Quarterly Journal of Austrian Economics

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On the Optimum Quantity of Money

The Quarterly Journal of Austrian Economics

Tags Monetary Theory

07/30/2014William Barnett II


Volume 7, No.1 (Spring 2004)


It is pretty well established within Austrian economics that the optimum quantity of money is whatever level is established at any given time. The logical implication of this claim is that any amount of the commodity that intermediates trade will do as well as any other in acquitting this task. This being the case, there is no social or even private gain to be obtained by anyone adding to the money stock. The present paper challenges this view, but from within the praxeological tradition. That is, we shall argue that although prominent Austrian economists have indeed made this argument, they are incorrect from their own basic perspective, which is shared in full by the present authors. Our thesis, in contrast to theirs, is that “more is better,” or, more strictly speaking, at the very least it is possible that additional stocks of money can make a positive contribution to economic welfare.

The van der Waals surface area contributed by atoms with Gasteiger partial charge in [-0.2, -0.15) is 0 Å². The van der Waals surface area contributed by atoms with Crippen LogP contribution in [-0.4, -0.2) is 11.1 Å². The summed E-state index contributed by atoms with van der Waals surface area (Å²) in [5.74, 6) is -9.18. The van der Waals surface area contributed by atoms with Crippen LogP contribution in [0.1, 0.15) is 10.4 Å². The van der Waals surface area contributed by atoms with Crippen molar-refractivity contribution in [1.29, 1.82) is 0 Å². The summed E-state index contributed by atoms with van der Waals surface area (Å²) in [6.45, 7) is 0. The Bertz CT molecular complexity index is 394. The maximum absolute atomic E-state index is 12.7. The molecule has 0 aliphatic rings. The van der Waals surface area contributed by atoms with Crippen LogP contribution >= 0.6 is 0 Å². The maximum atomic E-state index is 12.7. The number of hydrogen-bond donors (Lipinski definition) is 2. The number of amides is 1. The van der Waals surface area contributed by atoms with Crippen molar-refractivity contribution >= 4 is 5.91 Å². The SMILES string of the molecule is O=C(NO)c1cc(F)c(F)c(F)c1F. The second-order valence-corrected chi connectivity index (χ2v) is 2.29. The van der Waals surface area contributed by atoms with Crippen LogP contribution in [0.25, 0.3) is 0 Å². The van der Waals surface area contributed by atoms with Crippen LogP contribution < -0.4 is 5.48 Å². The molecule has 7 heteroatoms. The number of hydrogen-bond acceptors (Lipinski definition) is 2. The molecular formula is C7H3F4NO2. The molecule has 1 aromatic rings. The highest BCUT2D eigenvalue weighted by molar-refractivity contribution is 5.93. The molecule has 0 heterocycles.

Contact William Barnett II

Bill Barnett is professor of economics at Loyola University in New Orleans.

Cite This Article

Barnett, William II and Walter Block. "On the Optimum Quantity of Money." The Quarterly Journal of Austrian Economics 7, No. 1 (Spring 2004): 39–52.